Though annual releases are something usually reserved for sports games, this marks the fifth time in as many years that a game bearing the Mario Party name has been released. The game's N64 roots are showing more and more with each passing installment, both in terms of presentation and gameplay. But thanks to Hudson's uncanny ability to continue producing simple but enjoyable minigames, the formula still works.
Mario Party 5 delivers pretty much what's come to be expected from the series. Up to four players run around a board game-style map, attempting to collect as many coins and stars as they can in an allotted number of turns. At the beginning of each turn, all four players participate in a minigame, which is really where the action lies in Mario Party 5. The minigames are always relatively simple, some requiring you to press a single button before the other players and some requiring you to mash on a button as fast as you can. However, the game makes up for this simplicity with sheer quantity, and, all told, you'll find more than 70 different minigames in Mario Party 5. Some of these are basically the same minigame with reversed rules, and some are highly reminiscent of minigames found in past Mario Party games. Fortunately, their inherent pick-up-and-playability helps keep the whole experience moving along smoothly.
Though the boards function much as they have in past installments, Mario Party 5 does make a few specific additions. Mario Party 5 adds gumball machines to the board, which vend special capsules whenever you pass them on the map. These capsules can contain power-ups that give you specific advantages. For instance, you may gain an extra dice roll during a turn, and/or you may be given the power to hinder opponents by limiting the range of numbers they can roll or by robbing them of coins. Despite the fact that the minigames are the meaty center of Mario Party 5, the game curiously goes to great pains to ensure that your luck on the board factors in almost as heavily as your skill in the minigames when determining your overall success. You'll find all sorts of random traps and bonuses scattered across the boards, as well as in the last five turns of a game.
Though the party mode is the crux of Mario Party 5, there are also some additional modes that serve as decent distractions. The bonus mode offers three different games outside of the standard party game structure. There's the card party game, which is essentially a simplified version of the regular party mode, with the board game format replaced by a card game and all the minigames stripped out. This mode is proof that the minigames are really what make Mario Party fun, as it's pretty dull. The other bonus modes, which include simplified two-on-two games of beach volleyball and ice hockey, are significantly more enjoyable and really stand as excellent additions to the whole Mario Party stable of games. If you don't much care for the whole board game format, Mario Party 5 also offers a minigame mode where you can lose the whole board game thing and just get straight to the action.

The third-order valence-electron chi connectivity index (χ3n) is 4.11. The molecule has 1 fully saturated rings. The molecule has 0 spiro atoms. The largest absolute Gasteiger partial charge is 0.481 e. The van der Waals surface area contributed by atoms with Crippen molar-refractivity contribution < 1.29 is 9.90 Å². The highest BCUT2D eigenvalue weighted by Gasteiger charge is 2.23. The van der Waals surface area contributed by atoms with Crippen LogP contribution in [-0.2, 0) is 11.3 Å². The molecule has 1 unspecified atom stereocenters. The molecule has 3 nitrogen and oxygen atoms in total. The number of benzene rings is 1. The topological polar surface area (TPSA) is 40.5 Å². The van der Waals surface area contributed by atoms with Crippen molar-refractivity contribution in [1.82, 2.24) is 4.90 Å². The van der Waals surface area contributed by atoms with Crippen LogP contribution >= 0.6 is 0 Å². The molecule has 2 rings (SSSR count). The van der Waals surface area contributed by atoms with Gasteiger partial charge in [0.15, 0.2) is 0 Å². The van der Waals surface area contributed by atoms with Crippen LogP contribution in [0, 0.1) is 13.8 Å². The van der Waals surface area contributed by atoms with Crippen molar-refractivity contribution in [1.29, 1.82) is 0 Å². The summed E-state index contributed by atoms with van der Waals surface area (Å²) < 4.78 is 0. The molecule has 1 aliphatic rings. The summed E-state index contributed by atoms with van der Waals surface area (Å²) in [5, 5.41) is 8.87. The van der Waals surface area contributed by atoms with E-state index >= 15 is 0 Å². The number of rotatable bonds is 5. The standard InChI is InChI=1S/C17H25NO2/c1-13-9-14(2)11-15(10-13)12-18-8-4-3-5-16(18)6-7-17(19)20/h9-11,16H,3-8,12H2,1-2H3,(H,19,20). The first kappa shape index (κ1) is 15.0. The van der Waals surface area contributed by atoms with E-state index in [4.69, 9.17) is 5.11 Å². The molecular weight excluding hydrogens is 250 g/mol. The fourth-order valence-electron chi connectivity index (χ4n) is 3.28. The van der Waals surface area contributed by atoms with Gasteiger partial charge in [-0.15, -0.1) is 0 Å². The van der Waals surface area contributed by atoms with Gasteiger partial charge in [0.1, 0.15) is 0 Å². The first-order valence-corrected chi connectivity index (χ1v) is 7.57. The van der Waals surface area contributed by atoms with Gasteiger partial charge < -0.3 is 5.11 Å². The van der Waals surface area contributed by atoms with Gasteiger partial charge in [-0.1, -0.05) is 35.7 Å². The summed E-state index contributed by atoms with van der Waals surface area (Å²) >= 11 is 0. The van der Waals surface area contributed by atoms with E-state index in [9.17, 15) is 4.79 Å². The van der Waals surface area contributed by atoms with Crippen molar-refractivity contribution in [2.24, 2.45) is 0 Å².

You can play the regular party mode by yourself, but the pacing can be a bit tedious. To make the single-player action in Mario Party 5 more engaging, Hudson has included a new story mode, where you face off against three of Bowser's Koopa Kids. At the beginning of each level, the Koopa Kids are scattered across the board, and it's up to you to hunt them down and eventually steal all their coins. The story mode takes several steps to ensure that you're either playing a minigame or on your way to playing a minigame. For instance, the game will sometimes have all the Koopa Kids take their turns at once, and, at one point, you'll even be introduced to a vulture named Klepto, who will regularly grab a Koopa Kid and drop him on your space, thus instantly initiating a duel. It's a nice aside, but Mario Party 5 is still at its best when you have a full group of four players to enjoy it with. If you're not the kind to enjoy social gaming, this game is probably not for you, as you might have guessed from the title.
The Mario Party franchise has been going for five years straight, and though it received a bit of a face-lift last year when it shifted from the N64 to the GameCube, the presentation is still starting to seem a bit antiquated. The character models haven't been updated, and the boards are looking a little bland, with some inconsistent texture quality. The minigames, while not terribly visually enticing, tend to do their jobs well enough, without slowdown or glaring visual faults. The voice work for the characters, while generally fitting the cheery tone of the game, is largely recycled from Mario Party 4. The music is limited to a handful of almost painfully cheery tunes that are basically riffs from a few classic Mario Bros. themes. Interestingly, they exude a quality of sound that's about on par with something synthesized by the N64 sound chip. In all, there's nothing particularly hideous about the way Mario Party 5 looks or sounds, but there's nothing particularly striking either, and the package has a cookie-cutter feel to it, as though it just rolled off the Mario Party assembly line.
The beauty of the Mario Party games has always been their accessibility, and the latest installment maintains that. Though the new single-player story mode and bonus games add a little more longevity to the game, the fundamental experience is still largely the same as that offered in previous Mario Party games. If you bought Mario Party 4 last year, Mario Party 5 is hard to recommend. But if you've stayed away from the Mario Party franchise thus far, and you're looking for a casual multiplayer experience, Mario Party 5 may very well be the ticket.